Brined and Roasted Chicken

I have been brining our Thanksgiving turkey for the last few years, but this was my first time brining a chicken.  I wasn’t sure if it was worth the effort.  Wow!  This was so succulent and juicy, and pretty much foolproof.  If you love roasted chicken, give brining a try.  The brine acts as a super tenderizer and really amps up the flavor.

  • 6-8 C. water
  • 2 C. white wine
  • 1/4 C. Kosher salt
  • 1/2 C. sugar
  • 2 sprigs fresh thyme
  • 1 lemon, half of it sliced into rounds, the other half quartered
  • 1 white onion, cut into eighths
  • 1 whole roasting chicken
  • salt, pepper, olive oil

In a stockpot, heat 6 cups of the water, the wine, salt, sugar, and thyme over medium heat.  Stir to dissolve the salt and sugar.  When the sugar and salt are dissolved, remove from heat and allow to cool a bit.  Toss in half of the onion and the lemon rounds.  Rinse the chicken in cold water and place it into the brine, breast side down.  If the chicken is not submerged, add a little more water to cover it.  You can also weight it a bit with a plate.  Place the whole thing in the fridge for at least 4 hours, or up to 8 hours.  Remove the chicken from the brine, rinse it and pat it dry with paper towels.  Season the chicken with salt and pepper inside the cavity.  Place the rest of the lemons and onions into the cavity and in the pan around the chicken.  Rub the outside of the chicken with olive oil, and sprinkle with salt and pepper.  Use a skewer to close the cavity and keep the legs together, or use twine to tie it.  Roast at 350 degrees for 1 1/2 hours.  Tent with foil and rest for at least 15 minutes before cutting and serving.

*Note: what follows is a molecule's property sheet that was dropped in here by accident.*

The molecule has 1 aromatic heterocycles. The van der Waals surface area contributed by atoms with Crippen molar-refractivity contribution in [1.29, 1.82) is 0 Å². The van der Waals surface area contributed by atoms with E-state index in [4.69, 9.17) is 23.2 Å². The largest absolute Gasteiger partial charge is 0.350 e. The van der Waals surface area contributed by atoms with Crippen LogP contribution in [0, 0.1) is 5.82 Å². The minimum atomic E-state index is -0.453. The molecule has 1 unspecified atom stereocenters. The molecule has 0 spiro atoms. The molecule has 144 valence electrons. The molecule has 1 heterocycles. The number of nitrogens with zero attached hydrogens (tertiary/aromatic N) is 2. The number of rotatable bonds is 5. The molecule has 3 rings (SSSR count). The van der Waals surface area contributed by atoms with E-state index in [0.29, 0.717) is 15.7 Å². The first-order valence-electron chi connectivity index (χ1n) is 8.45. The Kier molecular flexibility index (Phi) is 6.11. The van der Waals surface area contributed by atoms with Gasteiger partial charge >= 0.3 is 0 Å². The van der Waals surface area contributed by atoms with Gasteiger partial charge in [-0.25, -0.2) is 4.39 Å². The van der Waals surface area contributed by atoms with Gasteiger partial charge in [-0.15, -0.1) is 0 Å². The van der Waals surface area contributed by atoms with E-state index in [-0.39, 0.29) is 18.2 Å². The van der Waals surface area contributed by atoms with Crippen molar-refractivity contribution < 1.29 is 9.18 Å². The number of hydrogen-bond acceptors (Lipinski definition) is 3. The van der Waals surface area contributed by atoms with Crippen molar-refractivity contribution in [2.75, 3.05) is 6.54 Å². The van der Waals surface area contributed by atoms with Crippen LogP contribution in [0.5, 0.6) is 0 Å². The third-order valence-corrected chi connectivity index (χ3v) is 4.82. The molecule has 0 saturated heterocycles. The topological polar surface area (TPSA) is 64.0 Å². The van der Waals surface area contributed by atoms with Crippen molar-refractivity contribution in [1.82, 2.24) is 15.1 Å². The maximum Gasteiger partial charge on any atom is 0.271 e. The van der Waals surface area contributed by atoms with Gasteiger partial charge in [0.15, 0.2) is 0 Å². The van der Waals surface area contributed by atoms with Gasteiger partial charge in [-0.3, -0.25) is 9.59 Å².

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About swellkid recipes

I am a mother of two boys, a wife, a 1st grade teacher, and an avid home cook. These recipes are written, tested and created or adapted by me in my home kitchen. All photos were taken by me unless otherwise noted. My motto is, if I can do it, you can do it!
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One Response to Brined and Roasted Chicken

  1. Looks wonderful. I love smoking turkeys. We never brine the Turkey Day bird because we like stuffing it. But any other day of the year is fair game.

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